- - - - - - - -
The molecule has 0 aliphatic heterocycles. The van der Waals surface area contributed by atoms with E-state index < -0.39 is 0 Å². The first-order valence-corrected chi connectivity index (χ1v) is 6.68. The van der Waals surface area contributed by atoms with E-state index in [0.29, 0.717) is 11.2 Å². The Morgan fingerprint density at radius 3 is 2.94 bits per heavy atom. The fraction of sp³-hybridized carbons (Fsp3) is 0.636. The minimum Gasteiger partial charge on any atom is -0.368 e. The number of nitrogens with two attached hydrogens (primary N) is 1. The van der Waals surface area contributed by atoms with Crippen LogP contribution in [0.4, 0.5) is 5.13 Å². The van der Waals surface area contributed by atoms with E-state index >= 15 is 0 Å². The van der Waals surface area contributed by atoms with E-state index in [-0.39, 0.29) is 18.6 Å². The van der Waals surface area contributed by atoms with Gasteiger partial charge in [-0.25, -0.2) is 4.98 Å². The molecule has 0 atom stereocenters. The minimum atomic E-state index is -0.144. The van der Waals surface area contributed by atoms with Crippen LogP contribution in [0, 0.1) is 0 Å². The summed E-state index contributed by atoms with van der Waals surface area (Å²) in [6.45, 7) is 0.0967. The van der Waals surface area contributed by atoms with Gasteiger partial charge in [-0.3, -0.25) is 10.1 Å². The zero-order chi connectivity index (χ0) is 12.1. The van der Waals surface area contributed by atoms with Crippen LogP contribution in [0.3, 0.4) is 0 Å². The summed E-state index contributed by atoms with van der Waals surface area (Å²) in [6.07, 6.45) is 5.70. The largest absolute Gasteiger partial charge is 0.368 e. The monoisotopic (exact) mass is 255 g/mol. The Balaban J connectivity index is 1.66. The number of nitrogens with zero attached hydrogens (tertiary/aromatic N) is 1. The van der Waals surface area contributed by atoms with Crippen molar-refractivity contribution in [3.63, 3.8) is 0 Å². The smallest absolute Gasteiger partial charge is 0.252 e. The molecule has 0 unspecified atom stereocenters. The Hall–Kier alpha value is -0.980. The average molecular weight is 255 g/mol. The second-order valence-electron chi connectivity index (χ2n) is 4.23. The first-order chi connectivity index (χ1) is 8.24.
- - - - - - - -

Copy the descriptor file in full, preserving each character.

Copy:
The molecule has 0 aliphatic heterocycles. The van der Waals surface area contributed by atoms with E-state index < -0.39 is 0 Å². The first-order valence-corrected chi connectivity index (χ1v) is 6.68. The van der Waals surface area contributed by atoms with E-state index in [0.29, 0.717) is 11.2 Å². The Morgan fingerprint density at radius 3 is 2.94 bits per heavy atom. The fraction of sp³-hybridized carbons (Fsp3) is 0.636. The minimum Gasteiger partial charge on any atom is -0.368 e. The number of nitrogens with two attached hydrogens (primary N) is 1. The van der Waals surface area contributed by atoms with Crippen LogP contribution in [0.4, 0.5) is 5.13 Å². The van der Waals surface area contributed by atoms with E-state index >= 15 is 0 Å². The van der Waals surface area contributed by atoms with E-state index in [-0.39, 0.29) is 18.6 Å². The van der Waals surface area contributed by atoms with Gasteiger partial charge in [-0.25, -0.2) is 4.98 Å². The molecule has 0 atom stereocenters. The minimum atomic E-state index is -0.144. The van der Waals surface area contributed by atoms with Crippen LogP contribution in [0, 0.1) is 0 Å². The summed E-state index contributed by atoms with van der Waals surface area (Å²) in [6.45, 7) is 0.0967. The van der Waals surface area contributed by atoms with Gasteiger partial charge in [-0.3, -0.25) is 10.1 Å². The zero-order chi connectivity index (χ0) is 12.1. The van der Waals surface area contributed by atoms with Crippen LogP contribution in [0.3, 0.4) is 0 Å². The summed E-state index contributed by atoms with van der Waals surface area (Å²) in [6.07, 6.45) is 5.70. The largest absolute Gasteiger partial charge is 0.368 e. The monoisotopic (exact) mass is 255 g/mol. The Balaban J connectivity index is 1.66. The number of nitrogens with zero attached hydrogens (tertiary/aromatic N) is 1. The van der Waals surface area contributed by atoms with Crippen molar-refractivity contribution in [3.63, 3.8) is 0 Å². The smallest absolute Gasteiger partial charge is 0.252 e. The molecule has 0 unspecified atom stereocenters. The Hall–Kier alpha value is -0.980. The average molecular weight is 255 g/mol. The second-order valence-electron chi connectivity index (χ2n) is 4.23. The first-order chi connectivity index (χ1) is 8.24.